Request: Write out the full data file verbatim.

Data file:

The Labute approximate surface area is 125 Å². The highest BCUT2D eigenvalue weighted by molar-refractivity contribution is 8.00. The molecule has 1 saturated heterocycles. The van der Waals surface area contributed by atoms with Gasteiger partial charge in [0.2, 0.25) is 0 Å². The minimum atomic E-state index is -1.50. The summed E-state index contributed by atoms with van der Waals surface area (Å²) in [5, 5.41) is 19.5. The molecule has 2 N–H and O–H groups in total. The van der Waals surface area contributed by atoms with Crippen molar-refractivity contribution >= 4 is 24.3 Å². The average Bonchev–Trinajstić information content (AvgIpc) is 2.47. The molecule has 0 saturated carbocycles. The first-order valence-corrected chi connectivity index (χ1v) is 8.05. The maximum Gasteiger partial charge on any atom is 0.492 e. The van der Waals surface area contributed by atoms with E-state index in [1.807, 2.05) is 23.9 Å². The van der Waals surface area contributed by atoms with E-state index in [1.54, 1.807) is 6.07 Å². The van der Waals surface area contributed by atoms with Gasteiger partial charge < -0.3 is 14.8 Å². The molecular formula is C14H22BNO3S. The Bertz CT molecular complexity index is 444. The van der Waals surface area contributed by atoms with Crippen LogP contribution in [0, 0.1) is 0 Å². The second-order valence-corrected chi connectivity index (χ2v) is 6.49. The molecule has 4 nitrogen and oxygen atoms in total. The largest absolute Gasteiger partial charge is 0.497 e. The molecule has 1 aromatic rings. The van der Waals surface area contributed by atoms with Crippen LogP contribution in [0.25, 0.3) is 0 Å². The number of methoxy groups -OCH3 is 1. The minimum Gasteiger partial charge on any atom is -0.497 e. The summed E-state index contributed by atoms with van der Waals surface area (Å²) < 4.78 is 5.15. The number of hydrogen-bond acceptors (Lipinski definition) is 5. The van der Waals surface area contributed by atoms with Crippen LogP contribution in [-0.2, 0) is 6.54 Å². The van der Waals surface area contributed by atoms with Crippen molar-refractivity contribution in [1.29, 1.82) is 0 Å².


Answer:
The Labute approximate surface area is 125 Å². The highest BCUT2D eigenvalue weighted by molar-refractivity contribution is 8.00. The molecule has 1 saturated heterocycles. The van der Waals surface area contributed by atoms with Gasteiger partial charge in [0.2, 0.25) is 0 Å². The minimum atomic E-state index is -1.50. The summed E-state index contributed by atoms with van der Waals surface area (Å²) in [5, 5.41) is 19.5. The molecule has 2 N–H and O–H groups in total. The van der Waals surface area contributed by atoms with Crippen molar-refractivity contribution >= 4 is 24.3 Å². The average Bonchev–Trinajstić information content (AvgIpc) is 2.47. The molecule has 0 saturated carbocycles. The first-order valence-corrected chi connectivity index (χ1v) is 8.05. The maximum Gasteiger partial charge on any atom is 0.492 e. The van der Waals surface area contributed by atoms with E-state index in [1.807, 2.05) is 23.9 Å². The van der Waals surface area contributed by atoms with E-state index in [1.54, 1.807) is 6.07 Å². The van der Waals surface area contributed by atoms with Gasteiger partial charge < -0.3 is 14.8 Å². The molecular formula is C14H22BNO3S. The Bertz CT molecular complexity index is 444. The van der Waals surface area contributed by atoms with Crippen LogP contribution in [0, 0.1) is 0 Å². The second-order valence-corrected chi connectivity index (χ2v) is 6.49. The molecule has 4 nitrogen and oxygen atoms in total. The largest absolute Gasteiger partial charge is 0.497 e. The molecule has 1 aromatic rings. The van der Waals surface area contributed by atoms with Crippen LogP contribution in [0.25, 0.3) is 0 Å². The number of methoxy groups -OCH3 is 1. The minimum Gasteiger partial charge on any atom is -0.497 e. The summed E-state index contributed by atoms with van der Waals surface area (Å²) < 4.78 is 5.15. The number of hydrogen-bond acceptors (Lipinski definition) is 5. The van der Waals surface area contributed by atoms with Crippen LogP contribution in [-0.2, 0) is 6.54 Å². The van der Waals surface area contributed by atoms with Crippen molar-refractivity contribution in [1.29, 1.82) is 0 Å².